To the right of the cars there is a wash bay, where the cars keep being sent for a good clean. I was wondering how I could sneak mine in there to save me a job at the weekend. Upstairs in the restaurant there is a big Scalextric track which provides some good entertainment, and a selection of car magazines to read next to the comfy-seats. To the left of the restaurant is the Options board, which shows you many of the different customization options you can have for the interior and wheels when specc’ing a new car.
Whilst having breakfast, the centre manager from Porsche Newcastle comes over to say hello, mistakenly assuming my Dad was the one who bought the Cayman. The cheek! Dad sheepishly removes his Ford cap.
10:40 arrives and we are greeted and taken for an overview of the building and the cars which are in the showroom, including a £70,000 Cayman with all the trimmings. Looks fantastic…
Then its my turn out on the track. Hurrah!!!! First up, the skiddy stuff. I am reminded on the way to the skidpan that we aren’t actually supposed to be going full-tilt on the track as yet. You get to test the power of the brakes first by accelerating down a hill and then stopping really close to the end. I was amazed just how quickly these cars can actually stop. Then we head down a section of tarmac which is covered in water, mimicking a road of ice. A sheet of water sprouts up randomly from the floor and you have to try to avoid it. Having the car swirl all over the shop is a good reminder as to how dangerous the roads are in bad weather if you have to suddenly change course.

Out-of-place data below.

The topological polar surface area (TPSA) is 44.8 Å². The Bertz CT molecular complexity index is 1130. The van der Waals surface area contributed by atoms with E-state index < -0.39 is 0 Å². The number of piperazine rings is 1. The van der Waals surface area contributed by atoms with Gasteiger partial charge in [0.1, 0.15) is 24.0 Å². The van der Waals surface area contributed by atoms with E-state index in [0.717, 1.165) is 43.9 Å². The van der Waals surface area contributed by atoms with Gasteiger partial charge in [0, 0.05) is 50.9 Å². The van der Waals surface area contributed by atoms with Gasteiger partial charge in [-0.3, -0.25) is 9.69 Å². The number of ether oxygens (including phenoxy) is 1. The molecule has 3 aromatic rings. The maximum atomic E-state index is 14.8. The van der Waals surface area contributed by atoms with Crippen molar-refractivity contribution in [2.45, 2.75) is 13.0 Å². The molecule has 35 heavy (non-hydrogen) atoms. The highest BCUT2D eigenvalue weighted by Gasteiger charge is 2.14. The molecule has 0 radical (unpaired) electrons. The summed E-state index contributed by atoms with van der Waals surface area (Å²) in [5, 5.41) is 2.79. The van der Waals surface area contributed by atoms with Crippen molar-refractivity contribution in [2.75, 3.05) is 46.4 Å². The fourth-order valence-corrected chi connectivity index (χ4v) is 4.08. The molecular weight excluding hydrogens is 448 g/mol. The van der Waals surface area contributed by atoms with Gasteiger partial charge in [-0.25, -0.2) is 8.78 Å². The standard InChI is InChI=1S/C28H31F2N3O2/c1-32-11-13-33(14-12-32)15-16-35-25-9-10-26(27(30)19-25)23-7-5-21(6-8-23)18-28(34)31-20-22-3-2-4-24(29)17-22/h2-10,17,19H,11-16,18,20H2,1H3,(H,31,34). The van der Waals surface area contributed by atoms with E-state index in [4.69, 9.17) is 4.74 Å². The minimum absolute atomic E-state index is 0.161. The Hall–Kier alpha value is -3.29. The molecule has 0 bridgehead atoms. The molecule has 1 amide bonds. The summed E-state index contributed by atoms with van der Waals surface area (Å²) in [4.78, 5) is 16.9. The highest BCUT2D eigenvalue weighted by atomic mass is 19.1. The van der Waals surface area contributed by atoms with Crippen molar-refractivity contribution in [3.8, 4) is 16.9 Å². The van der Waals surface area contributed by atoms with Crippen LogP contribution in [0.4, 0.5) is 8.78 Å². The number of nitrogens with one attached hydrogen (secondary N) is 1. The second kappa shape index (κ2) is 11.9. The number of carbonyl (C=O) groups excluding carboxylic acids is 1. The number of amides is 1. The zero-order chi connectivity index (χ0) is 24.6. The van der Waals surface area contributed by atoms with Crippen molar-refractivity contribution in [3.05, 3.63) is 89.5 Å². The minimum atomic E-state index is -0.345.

Then we head onto the twisty section which is half the slipperiness of the ice section, and is like a polished marble effect on the floor. This allows you to get the back end out and do some great slides out of the corners. I absolutely loved this bit, getting the rear out and then doing that thing where you let go of the steering wheel and letting it shoot round to correct the lock was awesome!!
Next up track stuff. My instructor was great, helping me to get the most out of my car and telling me when to brake, lines to use etc. This was good as I’ve never done anything like this before. It felt really quick into the corners but my Dad said it looked slow from the viewing platform. haha!! I think the latter was probably true, but it felt quick at the time!! Here I am…